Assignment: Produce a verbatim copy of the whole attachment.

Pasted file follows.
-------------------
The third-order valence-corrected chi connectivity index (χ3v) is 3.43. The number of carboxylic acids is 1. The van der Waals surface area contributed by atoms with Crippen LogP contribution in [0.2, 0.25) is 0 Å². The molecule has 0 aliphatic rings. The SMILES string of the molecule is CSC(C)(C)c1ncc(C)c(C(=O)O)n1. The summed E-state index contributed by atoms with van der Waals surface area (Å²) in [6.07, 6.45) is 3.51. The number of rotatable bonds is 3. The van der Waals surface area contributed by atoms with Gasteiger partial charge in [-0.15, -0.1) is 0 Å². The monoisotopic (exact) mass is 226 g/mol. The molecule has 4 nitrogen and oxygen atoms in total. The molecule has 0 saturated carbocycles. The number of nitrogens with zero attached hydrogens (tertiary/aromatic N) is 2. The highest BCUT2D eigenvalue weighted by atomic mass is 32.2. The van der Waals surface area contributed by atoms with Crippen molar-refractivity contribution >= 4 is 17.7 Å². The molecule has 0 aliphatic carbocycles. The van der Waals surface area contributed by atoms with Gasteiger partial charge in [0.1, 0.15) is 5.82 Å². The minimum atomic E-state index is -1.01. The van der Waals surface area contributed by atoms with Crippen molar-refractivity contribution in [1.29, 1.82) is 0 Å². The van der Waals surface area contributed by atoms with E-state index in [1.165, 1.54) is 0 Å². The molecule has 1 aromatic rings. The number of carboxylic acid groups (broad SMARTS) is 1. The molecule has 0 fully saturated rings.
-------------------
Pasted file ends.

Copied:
The third-order valence-corrected chi connectivity index (χ3v) is 3.43. The number of carboxylic acids is 1. The van der Waals surface area contributed by atoms with Crippen LogP contribution in [0.2, 0.25) is 0 Å². The molecule has 0 aliphatic rings. The SMILES string of the molecule is CSC(C)(C)c1ncc(C)c(C(=O)O)n1. The summed E-state index contributed by atoms with van der Waals surface area (Å²) in [6.07, 6.45) is 3.51. The number of rotatable bonds is 3. The van der Waals surface area contributed by atoms with Gasteiger partial charge in [-0.15, -0.1) is 0 Å². The monoisotopic (exact) mass is 226 g/mol. The molecule has 4 nitrogen and oxygen atoms in total. The molecule has 0 saturated carbocycles. The number of nitrogens with zero attached hydrogens (tertiary/aromatic N) is 2. The highest BCUT2D eigenvalue weighted by atomic mass is 32.2. The van der Waals surface area contributed by atoms with Crippen molar-refractivity contribution >= 4 is 17.7 Å². The molecule has 0 aliphatic carbocycles. The van der Waals surface area contributed by atoms with Gasteiger partial charge in [0.1, 0.15) is 5.82 Å². The minimum atomic E-state index is -1.01. The van der Waals surface area contributed by atoms with Crippen molar-refractivity contribution in [1.29, 1.82) is 0 Å². The van der Waals surface area contributed by atoms with E-state index in [1.165, 1.54) is 0 Å². The molecule has 1 aromatic rings. The number of carboxylic acid groups (broad SMARTS) is 1. The molecule has 0 fully saturated rings.